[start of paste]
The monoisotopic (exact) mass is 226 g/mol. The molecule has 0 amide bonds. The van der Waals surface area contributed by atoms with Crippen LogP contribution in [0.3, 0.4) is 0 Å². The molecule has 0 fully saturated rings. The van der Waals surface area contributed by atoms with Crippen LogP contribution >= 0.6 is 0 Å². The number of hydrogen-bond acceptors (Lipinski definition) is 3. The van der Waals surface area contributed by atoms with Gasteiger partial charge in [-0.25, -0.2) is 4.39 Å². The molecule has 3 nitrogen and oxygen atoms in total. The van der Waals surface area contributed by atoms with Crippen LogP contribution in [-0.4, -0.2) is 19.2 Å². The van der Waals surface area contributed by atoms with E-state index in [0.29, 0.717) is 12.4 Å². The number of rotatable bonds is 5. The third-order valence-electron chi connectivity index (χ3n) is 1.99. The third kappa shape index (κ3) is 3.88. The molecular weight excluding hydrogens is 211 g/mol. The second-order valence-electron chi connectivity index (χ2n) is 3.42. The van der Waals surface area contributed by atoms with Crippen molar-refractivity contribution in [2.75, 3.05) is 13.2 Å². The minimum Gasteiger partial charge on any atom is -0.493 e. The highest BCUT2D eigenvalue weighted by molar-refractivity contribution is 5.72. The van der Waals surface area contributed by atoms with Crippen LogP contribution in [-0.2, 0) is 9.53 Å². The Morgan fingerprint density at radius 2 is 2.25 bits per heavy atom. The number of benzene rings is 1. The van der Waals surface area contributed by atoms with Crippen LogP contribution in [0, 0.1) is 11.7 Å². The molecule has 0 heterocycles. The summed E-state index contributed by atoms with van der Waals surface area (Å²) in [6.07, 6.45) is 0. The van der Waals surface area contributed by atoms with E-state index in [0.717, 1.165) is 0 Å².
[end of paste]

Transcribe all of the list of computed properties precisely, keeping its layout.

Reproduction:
The monoisotopic (exact) mass is 226 g/mol. The molecule has 0 amide bonds. The van der Waals surface area contributed by atoms with Crippen LogP contribution in [0.3, 0.4) is 0 Å². The molecule has 0 fully saturated rings. The van der Waals surface area contributed by atoms with Crippen LogP contribution >= 0.6 is 0 Å². The number of hydrogen-bond acceptors (Lipinski definition) is 3. The van der Waals surface area contributed by atoms with Gasteiger partial charge in [-0.25, -0.2) is 4.39 Å². The molecule has 3 nitrogen and oxygen atoms in total. The van der Waals surface area contributed by atoms with Crippen LogP contribution in [-0.4, -0.2) is 19.2 Å². The van der Waals surface area contributed by atoms with E-state index in [0.29, 0.717) is 12.4 Å². The number of rotatable bonds is 5. The third-order valence-electron chi connectivity index (χ3n) is 1.99. The third kappa shape index (κ3) is 3.88. The molecular weight excluding hydrogens is 211 g/mol. The second-order valence-electron chi connectivity index (χ2n) is 3.42. The van der Waals surface area contributed by atoms with Crippen molar-refractivity contribution in [2.75, 3.05) is 13.2 Å². The minimum Gasteiger partial charge on any atom is -0.493 e. The highest BCUT2D eigenvalue weighted by molar-refractivity contribution is 5.72. The van der Waals surface area contributed by atoms with Crippen LogP contribution in [-0.2, 0) is 9.53 Å². The Morgan fingerprint density at radius 2 is 2.25 bits per heavy atom. The number of benzene rings is 1. The van der Waals surface area contributed by atoms with Crippen LogP contribution in [0, 0.1) is 11.7 Å². The molecule has 0 heterocycles. The summed E-state index contributed by atoms with van der Waals surface area (Å²) in [6.07, 6.45) is 0. The van der Waals surface area contributed by atoms with E-state index in [0.717, 1.165) is 0 Å².